“When a motion to dismiss pursuant to 41(b) is made, the judge becomes both the judge and the jury and he must consider and weigh all competent evidence before him.” Dealers Specialties, Inc. v. Neighborhood Housing Services, Inc., 305 N.C. 633, 640, 291 S.E. 2d 137, 141 (1982). The trial judge in a non-jury case does not weigh the evidence in the light most favorable to the plaintiff as he does on a motion for directed verdict in a jury trial. Id. at 638, 291 S.E. 2d at 13. Dismissal with prejudice pursuant to a Rule 41(b) motion is a judgment on the merits, subject to the usual rules of res judicata. Barnes v. McGee, 21 N.C. App. 287, 289, 204 S.E. 2d 203, 205 (1974).

A plaintiff in a legal malpractice action must prove by a preponderance of the evidence that the attorney breached the duties owed to his client as set forth in Hodges v. Carter, 239 N.C. 517, 519, 80 S.E. 2d 144, 145-46 (1954), was thereby negligent, and that this negligence proximately caused damage to the plaintiff. Rorrer v. Cooke, 313 N.C. 338, 355, 329 S.E. 2d 355, 365-66 (1985). The duties from Hodges, supra, at 519, 80 S.E. 2d at 145-46, are as follows:

Ordinarily when an attorney engages in the practice of the law and contracts to prosecute an action in behalf of his client, he impliedly represents that (1) he possesses the requisite degree of learning, skill, and ability necessary to the practice of his profession and which others similarly situated ordinarily possess; (2) he will exert his best judgment in the *56prosecution of the litigation entrusted to him; and (3) he will exercise reasonable and ordinary care and diligence in the use of his skill and in the application of his knowledge to his client’s cause. (Citations omitted.)

Plaintiffs did not offer at trial the testimony or affidavits of attorneys practicing commercial law in defendants’ legal community. Rather, defendants’ counsel at one point during trial said that attorneys in Cabarrus County do not usually file security agreements as financing statements as allowed under G.S. 9-402. In their brief before this Court plaintiffs argue that expert testimony is not required in a legal malpractice action. Plaintiffs cite language from Rorrer, supra, at 356, 329 S.E. 2d at 366, which says that “[e]xpert testimony is helpful [in legal malpractice actions] to establish what the standard of care as applied in the investigation and preparation of medical malpractice lawsuits requires and to establish whether the defendant-attorney’s performance lived up to such a standard.” Plaintiffs’ citation from Rorrer is incomplete. While this language does not mandate that expert testimony be introduced in a medical malpractice action, the Court in Rorrer, supra, also stated that:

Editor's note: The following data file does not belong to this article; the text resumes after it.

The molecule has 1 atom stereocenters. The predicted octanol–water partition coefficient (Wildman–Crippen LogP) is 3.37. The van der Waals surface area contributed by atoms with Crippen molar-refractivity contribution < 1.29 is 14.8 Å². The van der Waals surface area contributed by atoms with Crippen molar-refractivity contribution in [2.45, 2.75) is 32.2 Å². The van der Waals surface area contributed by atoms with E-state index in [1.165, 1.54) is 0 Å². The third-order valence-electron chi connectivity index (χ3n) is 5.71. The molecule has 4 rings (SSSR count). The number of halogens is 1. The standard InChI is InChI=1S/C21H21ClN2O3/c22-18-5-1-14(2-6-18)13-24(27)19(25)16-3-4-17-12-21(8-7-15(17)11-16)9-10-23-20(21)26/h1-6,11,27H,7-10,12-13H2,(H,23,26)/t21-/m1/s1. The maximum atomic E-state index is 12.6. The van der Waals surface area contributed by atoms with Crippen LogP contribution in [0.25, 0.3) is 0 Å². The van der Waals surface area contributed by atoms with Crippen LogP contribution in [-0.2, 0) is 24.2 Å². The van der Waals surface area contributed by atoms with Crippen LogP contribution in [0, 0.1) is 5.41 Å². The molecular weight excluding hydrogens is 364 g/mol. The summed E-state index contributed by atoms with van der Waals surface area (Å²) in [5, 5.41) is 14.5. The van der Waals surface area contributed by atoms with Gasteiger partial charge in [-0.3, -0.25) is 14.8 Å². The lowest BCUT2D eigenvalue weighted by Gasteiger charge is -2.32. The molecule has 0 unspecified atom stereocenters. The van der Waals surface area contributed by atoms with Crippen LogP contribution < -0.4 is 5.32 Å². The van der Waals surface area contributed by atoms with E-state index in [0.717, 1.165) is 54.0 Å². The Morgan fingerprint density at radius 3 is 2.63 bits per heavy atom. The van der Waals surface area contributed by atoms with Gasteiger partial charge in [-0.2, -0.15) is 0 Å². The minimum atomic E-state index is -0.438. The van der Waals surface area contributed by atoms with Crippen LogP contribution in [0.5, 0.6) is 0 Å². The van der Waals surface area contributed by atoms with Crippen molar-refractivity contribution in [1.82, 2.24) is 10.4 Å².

The third prong of Hodges requires an attorney to represent his client with such skill, prudence, and diligence as lawyers of ordinary skill and capacity commonly possess and exercise in the performance of the tasks which they undertake. The standard is that of members of the profession in the same or similar locality under similar circumstances.

(Emphasis supplied.) Although Rorrer does not mandate introducing expert testimony in a legal malpractice action, that case does stress the need to establish the standard of care in the same or similar legal community. Plaintiffs in the case sub judice argue that there was sufficient evidence that Boone lacked the requisite degree of learning, skill, and ability that other attorneys similarly situated possess. The evidence at trial is clear as to what Boone did and did not do. What is not clear is the standard by which Boone’s acts and omissions are to be weighed. That is the purpose of putting on evidence as to the standard of care in a malpractice lawsuit; to see if this defendant’s actions “lived up” to that standard. Rorrer, supra. In Rorrer, upon which plaintiffs rely, the Court held that the affidavit of an attorney offered by the plaintiff to show the applicable standard of care failed to state affirmatively what the standard of care required the defendant attorney *57to do, but was merely an opinion as to the importance of having more than one medical witness in a medical malpractice action. In the case sub judice, there is not so much as an affidavit from another attorney. Without any evidence as to the standard of care, plaintiffs failed to get past the first prong of the Rorrer test. Accordingly, this Court need not address plaintiffs’ other contentions. The judgment appealed from granting defendants’ motion for involuntary dismissal with prejudice is


Judges Eagles and ORR concur.